The Pikes Peak hillclimb is one of the world’s greatest driving challenges.
That challenge has attracted some of the world’s greatest drivers, driving unbelievably fast machinery thanks to the open rulebook.
1987 Audi Sport Quattro S1 Pikes Peak
Everyone sat up and took notice when WRC legend Walter Rohrl fronted the Unlimited Class at the PPIHC in 1987 with the specially prepared Sport Quattro S1 Pikes Peak – a 447kW monster modified to run at Pikes.
Not only did it pack 100 kilowatts more than the ultimate Group B Audi WRC cars, but it was lighter and featured dramatic aero that included a double front wing. His time of 10min 47.850sec meant he was the first driver to break the 11minute barrier.
The Sport Quattro S1 Pikes Peak was a catalyst for some of the craziest rally-inspired machinery to head to PPIHC over the next 30 years.
1988 Peugeot Sport 405 T16
Peugeot unsuccessfully tried its hand at Pikes Peak in the mid 1980s with their 205 T16 rally car. Things got serious in 1988 when they designed the 405 T16 GR.
While it’s called a 405 there’s not much related to Peugeot’s family car except the headlights – you couldn’t get a mid-mount 447kW turbo motor, lightweight coupe shell, huge aero, all-wheel drive or all-wheel steer at the dealership!
Ari Vatanen’s 10min 47.47sec record-setting run is a favourite among gearheads; it even overshadowed Robby Unser’s 1989 win in the Unlimited Class.
Peugeot’s 1988 effort was the last big manufacturer entry until its reappearance this year.
1994 Millen-Toyota Celica
Turbocharged all-wheel drive cars made headlines in 1994 when Kiwi ex-pat and rallying guru Rod Millen (Rhys’s father) pedalled his tube-frame Toyota Celica to an amazing time of 10min 04.04sec.
Powered by a 2.1-litre version of Toyota’s 3S-GTE four-cylinder engine, it makes over 745kW and signalled the start of an era dominated by ever-wilder machinery. His record, set on a predominantly dirt road, stood until the course was almost totally paved in 2007 and is one of five wins Rod has taken in the Unlimited Class.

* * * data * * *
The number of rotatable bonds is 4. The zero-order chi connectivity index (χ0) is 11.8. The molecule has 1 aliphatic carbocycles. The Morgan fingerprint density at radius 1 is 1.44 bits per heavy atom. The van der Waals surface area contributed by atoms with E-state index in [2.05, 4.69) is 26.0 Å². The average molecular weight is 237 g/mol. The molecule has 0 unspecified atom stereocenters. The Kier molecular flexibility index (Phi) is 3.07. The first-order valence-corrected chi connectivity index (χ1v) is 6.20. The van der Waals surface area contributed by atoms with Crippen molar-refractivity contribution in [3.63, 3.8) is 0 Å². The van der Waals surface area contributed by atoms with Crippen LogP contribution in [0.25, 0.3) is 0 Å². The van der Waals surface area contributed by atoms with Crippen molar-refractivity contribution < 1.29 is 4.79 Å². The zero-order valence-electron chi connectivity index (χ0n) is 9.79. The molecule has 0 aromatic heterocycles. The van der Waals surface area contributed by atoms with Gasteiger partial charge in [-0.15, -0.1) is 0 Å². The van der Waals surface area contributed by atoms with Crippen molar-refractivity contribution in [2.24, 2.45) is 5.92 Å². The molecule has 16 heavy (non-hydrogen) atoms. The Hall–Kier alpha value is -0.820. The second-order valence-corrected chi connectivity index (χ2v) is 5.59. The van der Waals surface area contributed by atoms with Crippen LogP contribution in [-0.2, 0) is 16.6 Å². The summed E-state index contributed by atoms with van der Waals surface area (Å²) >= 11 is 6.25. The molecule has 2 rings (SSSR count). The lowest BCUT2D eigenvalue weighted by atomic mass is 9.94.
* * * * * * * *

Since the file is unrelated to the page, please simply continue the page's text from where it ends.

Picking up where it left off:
Rhys Millen even admits he reckons the wild yellow Celica is still faster than his PM580T!
Suzuki Escudo Pikes Peak
Nobuhiro Tajima is a Japanese man known as “Monster”. Monster’s Escudo and Cultus race cars have showcased seriously interesting engineering, from running twin-engines to even taking on Pikes Peak using electric power!
But it was his late-’90s red Escudo (Vitara to us Aussies) that really fires up the imagination of anyone who grew up in the 1990s – thanks to it being the fastest car you could buy in the mega-popular PlayStation driving simulator, Gran Turismo.
Packing over 750kW and the biggest wings motorsport has ever seen, Monster’s car was one of the first to really drive the aero game forward and his nine PPIHC Unlimited Class wins mark him as one of the climb’s all-time legends.
2013 Peugeot Sport 208 T16
Built using left-over bits of their Le Mans 24-hour 908 race car, the 208 T16 can accelerate to 100km/h faster than an F1 car, taking only 1.8 seconds. All-wheel drive and with a twin-turbo 3.2-litre V6 making 652kW, it only weighs 875kg and has reset the benchmark for what is considered to be an “Unlimited Class” car at PPIHC.
The aero alone could fill a book with the work involved in getting the 208 to not fly off the side of the mountain at its 250km/h top speed. There are serious questions as to whether Sebastian Loeb’s time of 8min 13sec will ever be bettered, given the car has now been removed from competition by Peugeot.
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